Dr. Klopfenstein (Purdue ’97), 49, Goshen, Indiana, died Aug. 25, 2019. Following graduation, he practiced at Birnamwood Veterinary Services in Birnamwood, Wisconsin, for two years. In 1999, Dr. Klopfenstein co-established Dairy Veterinary and Management Services in Goshen with his father, Dr. Douglas Yoder (Ohio State ’73). Dr. Klopfenstein was a member of the American Association of Bovine Veterinarians, American Dairy Science Association, Indiana VMA, and National Mastitis Council.

He is survived by two sons, a daughter, his parents, and two brothers. Memorials, toward an educational fund for his children, may be made to Dereck Klopfenstein Estate, and sent to Chad Klopfenstein, 60751 Creekstone Court, Goshen, IN 46526, or made to Heifer International, P.O. Box 8058, Little Rock, AR 72203.

Garnet L. Leitch

Dr. Leitch (Guelph ’52), 92, London, Ontario, died Oct. 25, 2019. He co-owned South Huron Veterinary Clinic, a mixed animal practice in Zurich, Ontario, prior to retirement. Dr. Leitch is survived by his wife, Grace, and a daughter. Memorials may be made to Humane Society London & Middlesex, 624 Clarke Road, London, Canada N5V 3K5.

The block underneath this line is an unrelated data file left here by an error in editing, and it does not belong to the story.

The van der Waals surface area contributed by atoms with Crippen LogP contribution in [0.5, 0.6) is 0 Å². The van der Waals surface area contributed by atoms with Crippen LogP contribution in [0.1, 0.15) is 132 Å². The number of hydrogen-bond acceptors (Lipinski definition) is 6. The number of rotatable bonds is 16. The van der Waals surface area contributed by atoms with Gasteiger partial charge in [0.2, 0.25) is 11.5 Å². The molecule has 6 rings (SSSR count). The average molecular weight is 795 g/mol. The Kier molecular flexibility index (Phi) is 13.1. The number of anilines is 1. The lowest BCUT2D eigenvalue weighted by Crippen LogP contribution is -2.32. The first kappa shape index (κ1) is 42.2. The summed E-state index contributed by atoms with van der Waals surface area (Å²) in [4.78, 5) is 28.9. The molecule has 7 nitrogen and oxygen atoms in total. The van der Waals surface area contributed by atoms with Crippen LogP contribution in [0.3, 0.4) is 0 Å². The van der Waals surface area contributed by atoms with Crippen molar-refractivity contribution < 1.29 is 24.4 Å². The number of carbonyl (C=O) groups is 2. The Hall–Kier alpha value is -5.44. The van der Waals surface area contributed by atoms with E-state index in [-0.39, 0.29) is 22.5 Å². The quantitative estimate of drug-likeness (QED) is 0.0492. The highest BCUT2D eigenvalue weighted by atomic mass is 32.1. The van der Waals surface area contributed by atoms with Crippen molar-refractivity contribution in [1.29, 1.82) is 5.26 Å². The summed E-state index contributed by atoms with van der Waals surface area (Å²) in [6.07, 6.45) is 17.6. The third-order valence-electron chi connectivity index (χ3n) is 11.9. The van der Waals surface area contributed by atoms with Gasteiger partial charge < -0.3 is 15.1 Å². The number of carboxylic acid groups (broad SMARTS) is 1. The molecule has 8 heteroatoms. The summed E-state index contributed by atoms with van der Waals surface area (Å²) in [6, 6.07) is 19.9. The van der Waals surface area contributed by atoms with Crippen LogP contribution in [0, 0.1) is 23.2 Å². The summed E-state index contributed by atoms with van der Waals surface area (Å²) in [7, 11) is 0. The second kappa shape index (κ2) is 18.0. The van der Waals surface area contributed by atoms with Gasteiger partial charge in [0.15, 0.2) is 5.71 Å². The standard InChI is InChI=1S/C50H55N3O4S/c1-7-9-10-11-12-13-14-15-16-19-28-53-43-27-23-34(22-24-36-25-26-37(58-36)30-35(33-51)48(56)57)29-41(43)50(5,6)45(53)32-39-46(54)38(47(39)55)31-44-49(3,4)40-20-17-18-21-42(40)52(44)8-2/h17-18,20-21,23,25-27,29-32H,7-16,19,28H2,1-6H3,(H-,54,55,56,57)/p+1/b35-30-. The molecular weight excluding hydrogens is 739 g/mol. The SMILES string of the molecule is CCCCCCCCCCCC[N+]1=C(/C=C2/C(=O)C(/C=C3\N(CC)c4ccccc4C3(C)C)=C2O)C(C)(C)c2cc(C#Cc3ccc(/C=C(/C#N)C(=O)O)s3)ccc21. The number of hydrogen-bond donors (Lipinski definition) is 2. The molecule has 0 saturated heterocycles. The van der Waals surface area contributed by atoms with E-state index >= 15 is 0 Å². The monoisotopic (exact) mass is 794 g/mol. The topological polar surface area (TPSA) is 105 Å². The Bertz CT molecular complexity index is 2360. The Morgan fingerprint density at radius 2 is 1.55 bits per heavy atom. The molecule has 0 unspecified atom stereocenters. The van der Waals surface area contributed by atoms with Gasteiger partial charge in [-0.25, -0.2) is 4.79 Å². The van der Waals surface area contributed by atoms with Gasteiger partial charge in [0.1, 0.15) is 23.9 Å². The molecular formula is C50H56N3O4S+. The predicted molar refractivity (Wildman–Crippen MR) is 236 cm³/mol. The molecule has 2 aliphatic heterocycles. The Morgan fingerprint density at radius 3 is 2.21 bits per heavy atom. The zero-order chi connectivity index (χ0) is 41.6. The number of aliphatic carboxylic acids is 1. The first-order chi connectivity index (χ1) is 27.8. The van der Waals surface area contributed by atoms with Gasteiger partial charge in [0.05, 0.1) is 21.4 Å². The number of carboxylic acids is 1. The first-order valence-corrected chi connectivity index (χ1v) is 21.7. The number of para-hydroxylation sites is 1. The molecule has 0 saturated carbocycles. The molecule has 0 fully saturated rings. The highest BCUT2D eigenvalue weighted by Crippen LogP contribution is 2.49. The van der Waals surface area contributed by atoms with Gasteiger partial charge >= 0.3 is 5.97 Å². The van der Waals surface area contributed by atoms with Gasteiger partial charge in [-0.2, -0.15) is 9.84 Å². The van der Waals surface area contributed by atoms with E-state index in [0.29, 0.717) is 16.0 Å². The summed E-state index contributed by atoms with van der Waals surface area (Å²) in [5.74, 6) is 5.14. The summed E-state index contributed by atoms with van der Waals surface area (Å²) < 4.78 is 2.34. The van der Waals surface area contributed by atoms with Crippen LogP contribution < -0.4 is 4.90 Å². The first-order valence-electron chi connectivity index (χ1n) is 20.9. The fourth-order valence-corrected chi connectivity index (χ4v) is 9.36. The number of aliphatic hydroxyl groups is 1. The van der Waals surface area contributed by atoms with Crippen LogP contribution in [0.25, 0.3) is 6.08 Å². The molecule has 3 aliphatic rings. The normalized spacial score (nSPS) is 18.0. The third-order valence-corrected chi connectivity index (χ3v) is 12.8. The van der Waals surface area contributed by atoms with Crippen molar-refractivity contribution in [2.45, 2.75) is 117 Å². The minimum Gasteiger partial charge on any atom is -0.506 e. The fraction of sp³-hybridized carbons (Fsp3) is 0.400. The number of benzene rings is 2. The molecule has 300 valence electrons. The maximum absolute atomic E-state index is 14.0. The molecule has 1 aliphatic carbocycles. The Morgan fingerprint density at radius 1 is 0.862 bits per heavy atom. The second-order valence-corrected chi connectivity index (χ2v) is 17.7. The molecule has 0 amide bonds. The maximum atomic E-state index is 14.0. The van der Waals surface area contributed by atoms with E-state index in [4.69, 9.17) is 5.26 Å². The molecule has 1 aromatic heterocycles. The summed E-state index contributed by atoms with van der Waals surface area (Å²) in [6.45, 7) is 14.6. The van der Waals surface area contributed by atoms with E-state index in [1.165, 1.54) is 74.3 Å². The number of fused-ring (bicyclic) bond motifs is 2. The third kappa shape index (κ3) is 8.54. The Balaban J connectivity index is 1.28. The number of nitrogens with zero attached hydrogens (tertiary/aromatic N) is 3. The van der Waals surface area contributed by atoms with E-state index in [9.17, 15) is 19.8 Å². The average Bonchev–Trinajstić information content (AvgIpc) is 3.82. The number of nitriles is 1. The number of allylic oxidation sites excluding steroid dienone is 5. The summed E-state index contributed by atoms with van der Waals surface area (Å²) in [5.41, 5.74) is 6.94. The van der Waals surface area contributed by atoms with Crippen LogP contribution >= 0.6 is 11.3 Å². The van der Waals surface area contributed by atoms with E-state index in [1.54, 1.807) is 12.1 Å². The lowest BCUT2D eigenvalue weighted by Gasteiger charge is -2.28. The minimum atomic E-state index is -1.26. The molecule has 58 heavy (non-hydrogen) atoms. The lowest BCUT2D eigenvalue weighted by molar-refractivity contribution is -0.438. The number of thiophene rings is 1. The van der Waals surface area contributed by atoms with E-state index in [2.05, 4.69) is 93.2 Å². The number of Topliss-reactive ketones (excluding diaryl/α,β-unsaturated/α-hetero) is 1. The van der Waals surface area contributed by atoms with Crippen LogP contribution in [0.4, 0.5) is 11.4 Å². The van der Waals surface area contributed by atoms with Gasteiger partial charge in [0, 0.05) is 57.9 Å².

William E. Moore

Dr. Moore (Cornell ’58), 85, Manhattan, Kansas, died Nov. 1, 2019. He was a professor of clinical pathology at the Kansas State University College of Veterinary Medicine from 1968 until retirement in 1999. During his tenure, Dr. Moore also served as head of the university’s former Department of Laboratory Medicine and directed the clinical pathology laboratory. Earlier in his career, he worked at a practice near Boston for a few years and served as director of the clinical pathology service at the Animal Medical Center in New York City. Dr. Moore’s daughter, four grandchildren, and three siblings survive him.

McTyier Salter

Dr. Salter (Georgia ’54), 89, Dawson, Georgia, died Nov. 12, 2019. Following graduation, he served as a base veterinarian with the Air Force, attaining the rank of captain. Dr. Salter subsequently joined his father, the late Dr. John W. Salter, in practice in Dawson, retiring after 50 years. He was a member of the Georgia VMA, Masonic Lodge, and American Legion, and was a past member of the Dawson City Council.

Dr. Salter is survived by his wife, Eloise; a son and a daughter; seven grandchildren; and seven great-grandchildren. Memorials may be made to First Baptist Church of Dawson Youth Fund, 309 Church St., Dawson, GA 39842; Phoebe Hospice, 320 Foundation Lane, Albany, GA 31707; or Humane Society of Terrell County, P.O. Box 311, Dawson, GA 39842.

Steven L. Stockham